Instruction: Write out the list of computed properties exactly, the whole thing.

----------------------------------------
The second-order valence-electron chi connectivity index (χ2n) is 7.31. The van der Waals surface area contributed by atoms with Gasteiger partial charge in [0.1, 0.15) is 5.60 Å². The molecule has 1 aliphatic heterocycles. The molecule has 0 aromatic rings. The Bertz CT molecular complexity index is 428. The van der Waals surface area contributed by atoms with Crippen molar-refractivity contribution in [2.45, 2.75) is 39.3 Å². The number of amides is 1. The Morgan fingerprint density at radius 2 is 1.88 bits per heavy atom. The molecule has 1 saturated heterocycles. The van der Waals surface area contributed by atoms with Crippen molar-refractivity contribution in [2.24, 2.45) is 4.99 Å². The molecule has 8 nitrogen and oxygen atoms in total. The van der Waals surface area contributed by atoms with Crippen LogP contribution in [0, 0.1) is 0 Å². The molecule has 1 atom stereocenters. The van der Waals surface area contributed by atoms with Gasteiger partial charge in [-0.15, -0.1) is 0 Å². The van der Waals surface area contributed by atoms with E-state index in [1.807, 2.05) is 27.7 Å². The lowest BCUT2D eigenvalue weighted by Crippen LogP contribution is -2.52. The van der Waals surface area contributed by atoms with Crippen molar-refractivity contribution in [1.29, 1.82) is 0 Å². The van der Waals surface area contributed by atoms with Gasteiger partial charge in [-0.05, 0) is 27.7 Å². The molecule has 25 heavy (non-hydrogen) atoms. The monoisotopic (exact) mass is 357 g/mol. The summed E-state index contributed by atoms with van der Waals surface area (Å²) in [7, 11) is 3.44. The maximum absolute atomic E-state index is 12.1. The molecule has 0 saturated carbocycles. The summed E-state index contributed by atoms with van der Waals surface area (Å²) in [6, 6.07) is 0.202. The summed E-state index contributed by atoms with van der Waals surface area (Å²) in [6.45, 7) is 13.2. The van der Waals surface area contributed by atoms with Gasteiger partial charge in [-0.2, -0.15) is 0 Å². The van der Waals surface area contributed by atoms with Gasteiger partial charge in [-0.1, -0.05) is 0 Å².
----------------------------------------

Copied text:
The second-order valence-electron chi connectivity index (χ2n) is 7.31. The van der Waals surface area contributed by atoms with Gasteiger partial charge in [0.1, 0.15) is 5.60 Å². The molecule has 1 aliphatic heterocycles. The molecule has 0 aromatic rings. The Bertz CT molecular complexity index is 428. The van der Waals surface area contributed by atoms with Crippen molar-refractivity contribution in [2.45, 2.75) is 39.3 Å². The number of amides is 1. The Morgan fingerprint density at radius 2 is 1.88 bits per heavy atom. The molecule has 1 saturated heterocycles. The van der Waals surface area contributed by atoms with Crippen molar-refractivity contribution in [2.24, 2.45) is 4.99 Å². The molecule has 8 nitrogen and oxygen atoms in total. The van der Waals surface area contributed by atoms with Crippen LogP contribution in [0, 0.1) is 0 Å². The molecule has 1 atom stereocenters. The van der Waals surface area contributed by atoms with Gasteiger partial charge in [-0.15, -0.1) is 0 Å². The van der Waals surface area contributed by atoms with E-state index in [1.807, 2.05) is 27.7 Å². The lowest BCUT2D eigenvalue weighted by Crippen LogP contribution is -2.52. The van der Waals surface area contributed by atoms with Crippen molar-refractivity contribution in [1.29, 1.82) is 0 Å². The van der Waals surface area contributed by atoms with Gasteiger partial charge in [-0.05, 0) is 27.7 Å². The molecule has 25 heavy (non-hydrogen) atoms. The monoisotopic (exact) mass is 357 g/mol. The summed E-state index contributed by atoms with van der Waals surface area (Å²) in [7, 11) is 3.44. The maximum absolute atomic E-state index is 12.1. The molecule has 0 saturated carbocycles. The summed E-state index contributed by atoms with van der Waals surface area (Å²) in [6, 6.07) is 0.202. The summed E-state index contributed by atoms with van der Waals surface area (Å²) in [6.45, 7) is 13.2. The van der Waals surface area contributed by atoms with Gasteiger partial charge in [-0.2, -0.15) is 0 Å². The van der Waals surface area contributed by atoms with Gasteiger partial charge in [-0.1, -0.05) is 0 Å².